Ford CEO Jim Farley expects the cost of raw EV materials to remain high, according to remarks made during an event at Ford’s Michigan assembly plant. This comes after the announcement that Ford would be raising the starting prices for its electric F-150 Pickup, the Lightning, as a result of “significant material cost increases.”

Depending on the model, the hikes range from $6,000 to $8,500. Ford isn’t alone in raising pricing; rival Tesla also did it in June. All lithium, cobalt, and nickel costs have increased significantly over the past year as battery manufacturers’ demand has outpaced miners’ efforts to boost supply.

Farley said the increase in material costs for its current lithium-ion batteries has led to the automaker investigating other options for the future. This includes Ford’s plan to offer lower-cost lithium iron phosphate, or LFP, batteries in some of its vehicles.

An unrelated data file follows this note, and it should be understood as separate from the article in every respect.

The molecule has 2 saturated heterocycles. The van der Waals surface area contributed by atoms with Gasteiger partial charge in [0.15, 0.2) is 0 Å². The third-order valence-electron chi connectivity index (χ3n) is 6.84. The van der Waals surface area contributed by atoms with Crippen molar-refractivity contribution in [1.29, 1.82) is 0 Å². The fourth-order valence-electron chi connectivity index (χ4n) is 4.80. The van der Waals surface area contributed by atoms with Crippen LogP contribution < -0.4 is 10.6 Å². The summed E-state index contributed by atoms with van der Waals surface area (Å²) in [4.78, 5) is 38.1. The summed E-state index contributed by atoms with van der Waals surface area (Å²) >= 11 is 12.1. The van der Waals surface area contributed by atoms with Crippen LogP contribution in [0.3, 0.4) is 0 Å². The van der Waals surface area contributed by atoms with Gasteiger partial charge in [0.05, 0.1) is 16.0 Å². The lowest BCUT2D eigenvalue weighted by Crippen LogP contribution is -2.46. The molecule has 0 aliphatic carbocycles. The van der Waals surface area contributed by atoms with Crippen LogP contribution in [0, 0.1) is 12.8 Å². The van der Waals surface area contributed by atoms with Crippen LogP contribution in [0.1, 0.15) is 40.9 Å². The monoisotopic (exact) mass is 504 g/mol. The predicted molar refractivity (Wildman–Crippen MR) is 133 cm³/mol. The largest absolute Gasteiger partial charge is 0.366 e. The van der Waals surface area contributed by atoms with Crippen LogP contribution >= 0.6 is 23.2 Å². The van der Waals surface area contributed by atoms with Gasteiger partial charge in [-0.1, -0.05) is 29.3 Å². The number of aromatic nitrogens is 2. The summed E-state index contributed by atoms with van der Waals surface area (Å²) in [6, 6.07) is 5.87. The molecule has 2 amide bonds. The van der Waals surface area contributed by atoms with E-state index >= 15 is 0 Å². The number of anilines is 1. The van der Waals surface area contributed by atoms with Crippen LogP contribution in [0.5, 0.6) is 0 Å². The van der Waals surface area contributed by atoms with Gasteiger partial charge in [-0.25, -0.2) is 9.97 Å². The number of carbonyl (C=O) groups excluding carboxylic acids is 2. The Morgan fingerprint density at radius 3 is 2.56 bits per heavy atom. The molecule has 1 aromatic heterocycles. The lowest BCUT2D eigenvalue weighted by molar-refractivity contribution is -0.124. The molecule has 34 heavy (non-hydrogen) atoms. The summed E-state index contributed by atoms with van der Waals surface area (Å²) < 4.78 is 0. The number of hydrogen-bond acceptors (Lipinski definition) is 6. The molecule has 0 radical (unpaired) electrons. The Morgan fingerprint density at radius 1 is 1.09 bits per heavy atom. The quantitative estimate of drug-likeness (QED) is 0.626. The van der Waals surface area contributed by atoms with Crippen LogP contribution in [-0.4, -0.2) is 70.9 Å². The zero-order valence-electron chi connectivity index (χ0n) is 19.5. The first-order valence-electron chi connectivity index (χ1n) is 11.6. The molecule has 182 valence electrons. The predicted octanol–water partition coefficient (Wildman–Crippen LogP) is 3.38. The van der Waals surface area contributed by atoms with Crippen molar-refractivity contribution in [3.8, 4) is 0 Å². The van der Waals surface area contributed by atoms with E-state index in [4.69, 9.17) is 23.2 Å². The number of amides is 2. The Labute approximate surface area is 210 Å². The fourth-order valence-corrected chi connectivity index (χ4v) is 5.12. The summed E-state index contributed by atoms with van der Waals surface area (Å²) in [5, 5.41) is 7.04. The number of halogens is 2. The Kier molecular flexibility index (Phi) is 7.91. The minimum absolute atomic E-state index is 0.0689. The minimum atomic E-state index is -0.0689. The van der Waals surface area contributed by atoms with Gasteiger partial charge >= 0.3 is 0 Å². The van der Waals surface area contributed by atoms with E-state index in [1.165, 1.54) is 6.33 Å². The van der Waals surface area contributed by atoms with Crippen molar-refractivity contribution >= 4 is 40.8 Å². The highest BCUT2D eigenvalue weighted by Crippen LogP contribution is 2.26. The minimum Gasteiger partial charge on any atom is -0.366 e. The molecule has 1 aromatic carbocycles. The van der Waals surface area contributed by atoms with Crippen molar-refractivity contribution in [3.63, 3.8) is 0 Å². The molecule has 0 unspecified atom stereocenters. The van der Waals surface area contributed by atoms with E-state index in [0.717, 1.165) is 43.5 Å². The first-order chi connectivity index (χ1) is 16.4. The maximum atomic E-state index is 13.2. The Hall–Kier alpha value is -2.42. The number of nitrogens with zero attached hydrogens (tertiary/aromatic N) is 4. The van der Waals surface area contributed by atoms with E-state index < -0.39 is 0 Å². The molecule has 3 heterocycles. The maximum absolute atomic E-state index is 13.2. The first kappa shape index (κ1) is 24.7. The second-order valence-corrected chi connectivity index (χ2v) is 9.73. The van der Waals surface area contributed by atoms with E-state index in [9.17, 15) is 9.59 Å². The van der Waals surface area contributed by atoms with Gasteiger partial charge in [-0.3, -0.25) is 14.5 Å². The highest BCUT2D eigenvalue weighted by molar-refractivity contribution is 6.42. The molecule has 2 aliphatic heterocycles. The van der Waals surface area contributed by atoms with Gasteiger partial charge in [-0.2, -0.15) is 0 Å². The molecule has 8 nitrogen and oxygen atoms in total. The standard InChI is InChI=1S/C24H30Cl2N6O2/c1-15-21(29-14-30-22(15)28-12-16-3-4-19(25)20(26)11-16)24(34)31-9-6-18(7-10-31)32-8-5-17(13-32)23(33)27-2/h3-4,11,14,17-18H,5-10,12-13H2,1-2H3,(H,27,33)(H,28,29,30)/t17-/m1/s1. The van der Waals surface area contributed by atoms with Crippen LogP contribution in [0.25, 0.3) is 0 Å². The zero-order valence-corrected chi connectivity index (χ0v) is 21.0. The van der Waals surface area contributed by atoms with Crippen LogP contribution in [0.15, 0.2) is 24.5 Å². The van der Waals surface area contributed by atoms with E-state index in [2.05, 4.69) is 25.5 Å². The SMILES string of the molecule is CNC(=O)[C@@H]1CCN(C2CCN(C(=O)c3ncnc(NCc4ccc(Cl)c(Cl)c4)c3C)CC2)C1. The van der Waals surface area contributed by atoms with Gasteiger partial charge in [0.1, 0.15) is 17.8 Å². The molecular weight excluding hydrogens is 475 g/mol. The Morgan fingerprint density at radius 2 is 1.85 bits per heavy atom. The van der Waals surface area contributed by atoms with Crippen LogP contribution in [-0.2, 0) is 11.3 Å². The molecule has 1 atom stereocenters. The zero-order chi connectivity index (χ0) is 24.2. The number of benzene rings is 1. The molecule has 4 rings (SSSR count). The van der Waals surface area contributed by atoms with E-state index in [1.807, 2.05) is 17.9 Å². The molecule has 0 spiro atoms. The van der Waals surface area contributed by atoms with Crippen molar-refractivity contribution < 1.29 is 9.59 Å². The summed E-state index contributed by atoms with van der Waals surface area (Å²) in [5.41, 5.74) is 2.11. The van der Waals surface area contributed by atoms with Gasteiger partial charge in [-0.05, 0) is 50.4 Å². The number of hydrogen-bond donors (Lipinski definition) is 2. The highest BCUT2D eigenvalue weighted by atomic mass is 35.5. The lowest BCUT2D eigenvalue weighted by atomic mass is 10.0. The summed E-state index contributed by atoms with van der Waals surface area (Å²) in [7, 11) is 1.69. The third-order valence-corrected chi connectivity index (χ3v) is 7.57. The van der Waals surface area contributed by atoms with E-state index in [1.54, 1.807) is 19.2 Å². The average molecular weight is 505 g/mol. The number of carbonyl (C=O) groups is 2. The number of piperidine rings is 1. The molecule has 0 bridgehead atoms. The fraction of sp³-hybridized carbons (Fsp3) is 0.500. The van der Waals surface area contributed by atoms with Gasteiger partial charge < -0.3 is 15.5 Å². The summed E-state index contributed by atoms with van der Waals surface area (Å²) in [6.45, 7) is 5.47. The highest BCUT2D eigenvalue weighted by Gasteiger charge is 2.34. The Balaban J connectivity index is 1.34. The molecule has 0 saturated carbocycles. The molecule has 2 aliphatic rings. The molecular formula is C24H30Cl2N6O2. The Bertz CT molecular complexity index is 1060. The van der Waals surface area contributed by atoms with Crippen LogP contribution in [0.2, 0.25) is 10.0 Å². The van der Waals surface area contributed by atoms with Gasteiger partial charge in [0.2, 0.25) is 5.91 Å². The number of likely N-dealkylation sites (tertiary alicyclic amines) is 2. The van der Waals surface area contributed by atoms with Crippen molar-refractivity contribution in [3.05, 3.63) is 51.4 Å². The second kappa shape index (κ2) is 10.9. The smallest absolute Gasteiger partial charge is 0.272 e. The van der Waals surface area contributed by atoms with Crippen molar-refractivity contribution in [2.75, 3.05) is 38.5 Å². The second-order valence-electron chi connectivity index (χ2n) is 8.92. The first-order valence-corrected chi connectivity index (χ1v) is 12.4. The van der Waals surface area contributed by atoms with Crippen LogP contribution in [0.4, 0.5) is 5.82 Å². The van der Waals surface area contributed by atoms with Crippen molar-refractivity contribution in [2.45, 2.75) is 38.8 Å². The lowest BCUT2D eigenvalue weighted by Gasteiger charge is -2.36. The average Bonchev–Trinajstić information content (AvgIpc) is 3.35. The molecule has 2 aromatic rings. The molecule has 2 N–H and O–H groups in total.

Ford plans to partner with the Chinese company CATL for these LFP batteries. They are scheduled to be included in the Mustang Mach-E next year and the F-150 Lightning starting in 2024.

Ford has also invested in solid-state battery technology through the Colorado-based startup Solid Power. These newly developed batteries have the potential to increase range, shorten recharging time, and have a significantly decreased fire risk.

The fact remains that advancements in battery design for electric vehicles are something that vehicle owners can look forward to. But that won’t help buyers in today’s market, who face rising prices and will most likely continue to see increases over the next several months.

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